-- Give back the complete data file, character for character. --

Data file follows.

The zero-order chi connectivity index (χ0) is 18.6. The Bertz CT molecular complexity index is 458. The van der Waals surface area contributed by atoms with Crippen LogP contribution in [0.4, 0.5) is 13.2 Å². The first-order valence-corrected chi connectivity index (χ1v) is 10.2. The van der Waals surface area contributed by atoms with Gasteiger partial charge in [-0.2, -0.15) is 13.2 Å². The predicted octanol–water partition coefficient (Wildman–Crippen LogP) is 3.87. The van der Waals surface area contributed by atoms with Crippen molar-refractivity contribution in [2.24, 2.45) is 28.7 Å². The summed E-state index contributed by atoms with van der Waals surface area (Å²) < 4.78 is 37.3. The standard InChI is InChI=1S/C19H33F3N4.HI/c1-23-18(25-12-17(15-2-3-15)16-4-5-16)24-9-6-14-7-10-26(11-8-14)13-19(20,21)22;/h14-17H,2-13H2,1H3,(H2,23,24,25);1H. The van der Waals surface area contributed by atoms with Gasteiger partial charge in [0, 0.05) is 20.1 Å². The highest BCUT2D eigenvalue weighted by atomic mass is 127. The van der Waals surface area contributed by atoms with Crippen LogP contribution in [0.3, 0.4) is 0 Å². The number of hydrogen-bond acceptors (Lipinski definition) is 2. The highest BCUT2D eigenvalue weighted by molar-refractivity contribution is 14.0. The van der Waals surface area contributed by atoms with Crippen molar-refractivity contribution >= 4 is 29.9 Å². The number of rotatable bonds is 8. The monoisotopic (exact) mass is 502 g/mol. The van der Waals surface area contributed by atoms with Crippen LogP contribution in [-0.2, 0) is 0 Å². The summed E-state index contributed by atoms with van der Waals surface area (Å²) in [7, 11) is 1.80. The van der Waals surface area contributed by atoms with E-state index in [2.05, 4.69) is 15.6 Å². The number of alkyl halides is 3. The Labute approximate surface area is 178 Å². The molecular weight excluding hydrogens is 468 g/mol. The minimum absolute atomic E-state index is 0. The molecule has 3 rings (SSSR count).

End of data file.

The zero-order chi connectivity index (χ0) is 18.6. The Bertz CT molecular complexity index is 458. The van der Waals surface area contributed by atoms with Crippen LogP contribution in [0.4, 0.5) is 13.2 Å². The first-order valence-corrected chi connectivity index (χ1v) is 10.2. The van der Waals surface area contributed by atoms with Gasteiger partial charge in [-0.2, -0.15) is 13.2 Å². The predicted octanol–water partition coefficient (Wildman–Crippen LogP) is 3.87. The van der Waals surface area contributed by atoms with Crippen molar-refractivity contribution in [2.24, 2.45) is 28.7 Å². The summed E-state index contributed by atoms with van der Waals surface area (Å²) < 4.78 is 37.3. The standard InChI is InChI=1S/C19H33F3N4.HI/c1-23-18(25-12-17(15-2-3-15)16-4-5-16)24-9-6-14-7-10-26(11-8-14)13-19(20,21)22;/h14-17H,2-13H2,1H3,(H2,23,24,25);1H. The van der Waals surface area contributed by atoms with Gasteiger partial charge in [0, 0.05) is 20.1 Å². The highest BCUT2D eigenvalue weighted by atomic mass is 127. The van der Waals surface area contributed by atoms with Crippen LogP contribution in [0.3, 0.4) is 0 Å². The number of hydrogen-bond acceptors (Lipinski definition) is 2. The highest BCUT2D eigenvalue weighted by molar-refractivity contribution is 14.0. The van der Waals surface area contributed by atoms with Crippen molar-refractivity contribution >= 4 is 29.9 Å². The number of rotatable bonds is 8. The monoisotopic (exact) mass is 502 g/mol. The van der Waals surface area contributed by atoms with Crippen LogP contribution in [-0.2, 0) is 0 Å². The summed E-state index contributed by atoms with van der Waals surface area (Å²) in [7, 11) is 1.80. The van der Waals surface area contributed by atoms with E-state index in [2.05, 4.69) is 15.6 Å². The number of alkyl halides is 3. The Labute approximate surface area is 178 Å². The molecular weight excluding hydrogens is 468 g/mol. The minimum absolute atomic E-state index is 0. The molecule has 3 rings (SSSR count).